IAG Airline Level Europe To File For Insolvency

Austrian short-haul airline LEVEL Europe has today announced plans to file for insolvency. Despite being part of the mighty IAG family, the airline is seemingly unable to keep its head above water and is winding up operations as of today.

Level Europe
LEVEL Europe has ceased trading. Photo: LEVEL Europe

LEVEL Europe to cease trading immediately

LEVEL Europe is a short-haul airline based in Vienna, which legally is a subsidiary of Vueling. It began life as ANISEC in 2018, operating a fleet of just six Airbus A320 family jets. It should be noted that this arm of the business is separate from LEVEL, the IAG operated long-haul airline.

The move to cease trading comes as the airline has been grounded for months after borders were closed. An administrator will be appointed to manage insolvencies going forward. Customers have been asked not to contact the airline by phone for the next two days, as call centers are already overloaded.

Stay informed: Sign up for our daily aviation news digest.

LEVEL cabin

LEVEL Europe operated six A320s on short-haul routes. Photo: LEVEL EuropeThe lack of support from parent company IAG is somewhat telling. Austria recently issued guidelines that threatened the future of low-cost carriers in the country, which may have added to the decision to let the small carrier fail.

IAG told Reuters that, at present, operations of its long-haul brand LEVEL remain unaffected.

Statement from the airline

The airline has posted the following information on its website:

LEVEL Europe will enter insolvency on June 18, 2020.

All flights have been grounded as of March 2020 and the Austrian business has ceased trading with immediate effect.


Please note that LEVEL Europe is unfortunately not able to arrange alternative flights for passengers. At this time we kindly request you do not contact our Call Centres unless your travel is within the next 48 hours, as we are experiencing high levels of call volume at this time.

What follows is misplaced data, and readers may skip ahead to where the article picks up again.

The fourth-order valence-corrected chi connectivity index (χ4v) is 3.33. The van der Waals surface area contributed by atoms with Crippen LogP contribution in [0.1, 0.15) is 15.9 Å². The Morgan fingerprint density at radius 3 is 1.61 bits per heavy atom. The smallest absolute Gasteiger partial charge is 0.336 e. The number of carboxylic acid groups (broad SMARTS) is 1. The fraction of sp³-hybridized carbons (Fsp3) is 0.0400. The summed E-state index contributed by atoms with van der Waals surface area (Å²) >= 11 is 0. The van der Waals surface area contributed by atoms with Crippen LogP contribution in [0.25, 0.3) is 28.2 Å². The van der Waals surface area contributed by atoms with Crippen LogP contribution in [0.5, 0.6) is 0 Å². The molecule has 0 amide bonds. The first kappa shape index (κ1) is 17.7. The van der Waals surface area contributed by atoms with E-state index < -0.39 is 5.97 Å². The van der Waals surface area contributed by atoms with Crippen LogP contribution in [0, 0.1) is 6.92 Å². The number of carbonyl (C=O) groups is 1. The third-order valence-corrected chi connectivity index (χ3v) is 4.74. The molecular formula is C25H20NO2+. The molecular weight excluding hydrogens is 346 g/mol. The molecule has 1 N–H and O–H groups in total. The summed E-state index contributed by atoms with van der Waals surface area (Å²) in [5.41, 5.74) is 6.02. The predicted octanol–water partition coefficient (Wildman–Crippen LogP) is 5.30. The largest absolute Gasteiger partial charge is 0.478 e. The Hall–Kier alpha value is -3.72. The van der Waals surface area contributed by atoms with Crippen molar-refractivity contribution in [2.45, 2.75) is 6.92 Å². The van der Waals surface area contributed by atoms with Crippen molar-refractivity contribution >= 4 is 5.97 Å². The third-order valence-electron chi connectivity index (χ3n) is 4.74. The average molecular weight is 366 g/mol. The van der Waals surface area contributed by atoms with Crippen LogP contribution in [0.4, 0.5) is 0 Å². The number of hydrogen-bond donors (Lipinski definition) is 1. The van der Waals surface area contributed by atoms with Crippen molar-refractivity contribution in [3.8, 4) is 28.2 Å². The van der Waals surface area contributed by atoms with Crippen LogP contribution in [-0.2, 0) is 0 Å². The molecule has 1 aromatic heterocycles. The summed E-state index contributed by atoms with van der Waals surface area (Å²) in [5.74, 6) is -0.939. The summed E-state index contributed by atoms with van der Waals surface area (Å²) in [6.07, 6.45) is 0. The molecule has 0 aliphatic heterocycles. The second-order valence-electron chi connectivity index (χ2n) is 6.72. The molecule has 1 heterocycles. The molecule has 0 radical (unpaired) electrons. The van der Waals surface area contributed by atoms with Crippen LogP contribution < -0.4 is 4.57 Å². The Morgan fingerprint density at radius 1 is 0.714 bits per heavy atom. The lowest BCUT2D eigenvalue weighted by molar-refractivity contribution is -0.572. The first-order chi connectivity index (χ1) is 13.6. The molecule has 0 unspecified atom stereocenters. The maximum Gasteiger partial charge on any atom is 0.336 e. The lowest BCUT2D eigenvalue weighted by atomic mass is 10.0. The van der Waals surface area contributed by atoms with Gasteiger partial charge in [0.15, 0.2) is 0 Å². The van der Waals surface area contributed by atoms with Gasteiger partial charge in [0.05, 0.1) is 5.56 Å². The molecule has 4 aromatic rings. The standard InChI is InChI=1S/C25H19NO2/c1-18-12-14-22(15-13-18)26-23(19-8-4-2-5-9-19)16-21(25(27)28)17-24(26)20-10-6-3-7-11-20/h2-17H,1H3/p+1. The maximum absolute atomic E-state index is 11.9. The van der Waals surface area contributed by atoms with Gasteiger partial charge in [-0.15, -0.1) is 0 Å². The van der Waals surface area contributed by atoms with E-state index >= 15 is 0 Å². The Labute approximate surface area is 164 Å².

If you have a booking sold by a marketing carrier or travel agent for LEVEL Europe flight, please contact that marketing carrier or travel agent to confirm if there is any impact to your travel plans.

An administrator will be appointed to answer further questions.


In the event that you were an employee of the Company and you require any further information or assistance in relation to the Administration, an administrator will be appointed. Contact information for the administrator will be posted on this page on or before Wednesday June 24, 2020.


In the event that you were a supplier or creditor of the Company and you require further details in relation to the Administration, an administrator will be appointed. Contact information for the administrator will be posted on this page on or before Wednesday June 24, 2020.

Problems for Vienna

LEVEL Europe had been operating from Vienna and Amsterdam Schiphol Airport since 2018, although it previously flew as ANISEC Luftfahrt since November 2017. It planned to operate as Vueling Austria if IAG had secured the defunct airline Niki. However, Niki Lauda bought the airline, which has since been rebranded as Lauda.

Lauda leaving vienna
Last month Ryanair announced it would close its Vienna Lauda base. Photo: Getty Images

IAG decided to kick-off operations under the LEVEL brand, using four A321s previously used by Air Berlin. Three A320s were later transferred from Vueling to operate from Amsterdam, although to date only two had arrived. It was only in December last year that the airline was officially renamed from ANISEC to LEVEL Europe.

The loss of LEVEL Europe will come as a blow to Vienna Airport, which is still likely reeling from the loss of its home-grown airline Lauda. In May, Ryanair announced plans to cut 300 jobs and scrap Lauda’s base in Vienna following a dispute with unions in the city.

It was once thought that Vienna would become something of a low-cost battleground, with Wizz, Lauda, Eurowings, easyJet and LEVEL Europe all vying for space at the hub airport. But with Austria introducing minimum ticket pricing from all its airports, the potential for low-cost flights has become slim. We could yet see more low-cost airline exiting the airport before the crisis is over.